(m) AM and FM stereo; and
(n) A conversion package.
(3) Mini-vans. Mini-vans require:
(a) Full-size windows;
(b) A V-6 engine;
(c) Automatic transmission;
(d) A Sliding-side door;
(e) Cruise control;
(f) Three-zone climate-control air conditioning;
(g) Tilt-steering wheel;
(h) Power windows;
(i) Power brakes;
(j) Power-door locks;
(k) Power-outside mirrors;
(l). AM and FM stereo; and
(m) Accommodations for a drop-floor, ramp-kneeling system which meet NHTSA gross motor vehicle weight capacity.
(4) Maintenance and Repair. Routine vehicle servicing is mandatory. All maintenance and repair work on the driver rehabilitation automobile is the responsibility of the VA medical facility. Arrangements may be made with the medical facility's Engineering Service to maintain the vehicle at its peak performance. If Engineering Service does not keep current maintenance records on the vehicle, it is the responsibility of the driver rehabilitation specialist to maintain an up-to-date, legible, and complete service maintenance record on each vehicle assigned to the program. NOTE: As result of recent surveys for accreditation by the Commission on Accreditation of Rehabilitation Facilities (CARF) and the Joint Commission (TJC), the PM&RS Program Office recommends a weekly maintenance schedule be maintained with the vehicle.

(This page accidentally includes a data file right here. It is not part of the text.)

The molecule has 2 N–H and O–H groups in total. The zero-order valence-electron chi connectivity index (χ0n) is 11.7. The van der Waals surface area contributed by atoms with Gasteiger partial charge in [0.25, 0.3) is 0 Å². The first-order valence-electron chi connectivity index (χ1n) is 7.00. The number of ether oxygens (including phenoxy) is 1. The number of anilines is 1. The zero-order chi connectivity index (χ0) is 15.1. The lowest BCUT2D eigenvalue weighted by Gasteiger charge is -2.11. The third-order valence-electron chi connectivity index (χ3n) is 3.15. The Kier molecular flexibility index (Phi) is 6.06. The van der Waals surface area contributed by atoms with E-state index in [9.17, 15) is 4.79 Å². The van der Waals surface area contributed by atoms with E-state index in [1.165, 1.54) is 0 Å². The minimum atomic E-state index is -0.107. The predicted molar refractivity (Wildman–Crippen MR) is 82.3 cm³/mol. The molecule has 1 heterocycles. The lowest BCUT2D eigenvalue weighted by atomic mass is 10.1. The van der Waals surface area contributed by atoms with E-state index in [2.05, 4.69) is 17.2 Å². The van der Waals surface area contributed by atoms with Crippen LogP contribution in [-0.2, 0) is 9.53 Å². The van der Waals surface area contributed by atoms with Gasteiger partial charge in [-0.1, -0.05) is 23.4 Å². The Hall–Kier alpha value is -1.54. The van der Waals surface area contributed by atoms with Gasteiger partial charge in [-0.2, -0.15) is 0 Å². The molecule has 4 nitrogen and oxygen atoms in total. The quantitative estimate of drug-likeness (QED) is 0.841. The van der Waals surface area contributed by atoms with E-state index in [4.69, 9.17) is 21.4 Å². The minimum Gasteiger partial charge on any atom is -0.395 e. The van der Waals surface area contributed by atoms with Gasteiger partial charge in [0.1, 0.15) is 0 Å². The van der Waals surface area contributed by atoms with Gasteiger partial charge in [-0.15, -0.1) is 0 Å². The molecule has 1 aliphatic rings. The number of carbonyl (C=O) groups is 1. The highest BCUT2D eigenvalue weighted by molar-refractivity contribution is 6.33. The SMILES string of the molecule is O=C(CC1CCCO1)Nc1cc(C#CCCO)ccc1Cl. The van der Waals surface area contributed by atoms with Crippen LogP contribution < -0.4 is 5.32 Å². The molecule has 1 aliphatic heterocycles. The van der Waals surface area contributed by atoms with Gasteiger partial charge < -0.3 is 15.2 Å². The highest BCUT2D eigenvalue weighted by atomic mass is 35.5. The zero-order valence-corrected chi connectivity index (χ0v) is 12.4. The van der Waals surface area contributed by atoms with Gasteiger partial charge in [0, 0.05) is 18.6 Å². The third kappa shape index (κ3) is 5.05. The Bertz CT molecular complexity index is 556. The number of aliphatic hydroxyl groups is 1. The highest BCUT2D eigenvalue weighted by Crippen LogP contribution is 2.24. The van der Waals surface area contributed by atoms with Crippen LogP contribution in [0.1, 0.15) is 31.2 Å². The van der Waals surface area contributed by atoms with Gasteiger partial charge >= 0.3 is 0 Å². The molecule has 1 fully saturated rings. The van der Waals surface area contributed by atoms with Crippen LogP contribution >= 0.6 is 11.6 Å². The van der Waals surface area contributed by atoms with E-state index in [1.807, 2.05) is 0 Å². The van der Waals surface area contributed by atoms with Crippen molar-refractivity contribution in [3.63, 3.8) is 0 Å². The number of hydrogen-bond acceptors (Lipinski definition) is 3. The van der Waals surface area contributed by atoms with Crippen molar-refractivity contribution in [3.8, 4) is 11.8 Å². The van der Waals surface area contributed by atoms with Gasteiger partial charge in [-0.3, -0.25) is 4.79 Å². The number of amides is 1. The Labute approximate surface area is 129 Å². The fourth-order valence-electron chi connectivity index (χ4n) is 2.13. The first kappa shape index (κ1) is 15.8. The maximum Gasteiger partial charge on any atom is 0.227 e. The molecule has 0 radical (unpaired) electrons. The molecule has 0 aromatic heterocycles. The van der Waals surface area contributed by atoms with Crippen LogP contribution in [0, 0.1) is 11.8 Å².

(5) Government Services Administration (GSA) Credit Card. It is suggested that a GSA credit card be issued and utilized to expedite vehicle servicing. Major repairs or maintenance costs may be requested and approved under local VA policy.
(6) Selection of Vehicles for Client. The driver rehabilitation specialist is responsible for advising the patient about the types of vehicles appropriate for the Veteran's accessibility and equipment needs.
(7) Parking Space. Parking sites for the driver rehabilitation vehicles must receive priority rating at all facilities having Driving Rehabilitation Programs. Parking sites must be immediately accessible to the classroom or clinical area in which the patient receives appropriate pre-driving instruction. Efforts need to be made to have adequate room for egress and ingress for the disabled trainee on both sides of the vehicle, and in case of a van, adequate room must be maintained at the sides and rear for wheelchair lift systems.
(a) When not in use, the Driver Training Vehicle must be kept in a secure location and adequate precautionary measures need to be in place such as security checks provided by Medical Facility Security.
(b) Any damage or loss must be reported to OAL Service (90), in accordance with VA Handbook 7002.